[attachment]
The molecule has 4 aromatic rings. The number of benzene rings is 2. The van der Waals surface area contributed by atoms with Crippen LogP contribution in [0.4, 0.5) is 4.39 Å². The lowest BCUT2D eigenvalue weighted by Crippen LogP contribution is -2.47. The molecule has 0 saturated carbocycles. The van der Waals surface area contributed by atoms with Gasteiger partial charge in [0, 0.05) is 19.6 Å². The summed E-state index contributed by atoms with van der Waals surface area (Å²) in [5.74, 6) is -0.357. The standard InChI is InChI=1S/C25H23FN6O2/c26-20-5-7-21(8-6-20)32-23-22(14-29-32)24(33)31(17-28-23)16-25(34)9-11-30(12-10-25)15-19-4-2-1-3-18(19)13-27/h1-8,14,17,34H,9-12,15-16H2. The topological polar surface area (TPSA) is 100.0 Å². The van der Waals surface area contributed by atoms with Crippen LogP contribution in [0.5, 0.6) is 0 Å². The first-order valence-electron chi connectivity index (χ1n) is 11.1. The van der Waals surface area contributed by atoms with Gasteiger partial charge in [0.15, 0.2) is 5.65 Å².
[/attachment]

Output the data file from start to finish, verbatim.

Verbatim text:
The molecule has 4 aromatic rings. The number of benzene rings is 2. The van der Waals surface area contributed by atoms with Crippen LogP contribution in [0.4, 0.5) is 4.39 Å². The lowest BCUT2D eigenvalue weighted by Crippen LogP contribution is -2.47. The molecule has 0 saturated carbocycles. The van der Waals surface area contributed by atoms with Gasteiger partial charge in [0, 0.05) is 19.6 Å². The summed E-state index contributed by atoms with van der Waals surface area (Å²) in [5.74, 6) is -0.357. The standard InChI is InChI=1S/C25H23FN6O2/c26-20-5-7-21(8-6-20)32-23-22(14-29-32)24(33)31(17-28-23)16-25(34)9-11-30(12-10-25)15-19-4-2-1-3-18(19)13-27/h1-8,14,17,34H,9-12,15-16H2. The topological polar surface area (TPSA) is 100.0 Å². The van der Waals surface area contributed by atoms with Crippen LogP contribution in [0.5, 0.6) is 0 Å². The first-order valence-electron chi connectivity index (χ1n) is 11.1. The van der Waals surface area contributed by atoms with Gasteiger partial charge in [0.15, 0.2) is 5.65 Å².